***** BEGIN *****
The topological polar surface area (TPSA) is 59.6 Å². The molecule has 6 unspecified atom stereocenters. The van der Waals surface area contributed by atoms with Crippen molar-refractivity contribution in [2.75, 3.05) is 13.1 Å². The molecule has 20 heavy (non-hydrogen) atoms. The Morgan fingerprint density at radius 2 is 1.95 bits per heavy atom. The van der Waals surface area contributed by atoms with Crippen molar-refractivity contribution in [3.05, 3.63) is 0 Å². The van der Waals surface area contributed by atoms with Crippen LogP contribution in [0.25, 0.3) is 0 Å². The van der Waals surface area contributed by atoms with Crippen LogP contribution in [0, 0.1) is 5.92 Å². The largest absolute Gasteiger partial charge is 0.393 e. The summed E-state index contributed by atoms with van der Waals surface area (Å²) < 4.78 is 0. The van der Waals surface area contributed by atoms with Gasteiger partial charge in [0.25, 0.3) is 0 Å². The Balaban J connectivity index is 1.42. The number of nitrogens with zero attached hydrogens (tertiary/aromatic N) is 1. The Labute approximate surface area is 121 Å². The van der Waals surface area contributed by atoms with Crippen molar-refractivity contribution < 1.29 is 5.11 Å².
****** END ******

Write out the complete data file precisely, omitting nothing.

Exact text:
The topological polar surface area (TPSA) is 59.6 Å². The molecule has 6 unspecified atom stereocenters. The van der Waals surface area contributed by atoms with Crippen molar-refractivity contribution in [2.75, 3.05) is 13.1 Å². The molecule has 20 heavy (non-hydrogen) atoms. The Morgan fingerprint density at radius 2 is 1.95 bits per heavy atom. The van der Waals surface area contributed by atoms with Crippen molar-refractivity contribution in [3.05, 3.63) is 0 Å². The van der Waals surface area contributed by atoms with Crippen LogP contribution in [0.25, 0.3) is 0 Å². The van der Waals surface area contributed by atoms with Crippen LogP contribution in [0, 0.1) is 5.92 Å². The largest absolute Gasteiger partial charge is 0.393 e. The summed E-state index contributed by atoms with van der Waals surface area (Å²) < 4.78 is 0. The van der Waals surface area contributed by atoms with Gasteiger partial charge in [0.25, 0.3) is 0 Å². The Balaban J connectivity index is 1.42. The number of nitrogens with zero attached hydrogens (tertiary/aromatic N) is 1. The Labute approximate surface area is 121 Å². The van der Waals surface area contributed by atoms with Crippen molar-refractivity contribution < 1.29 is 5.11 Å².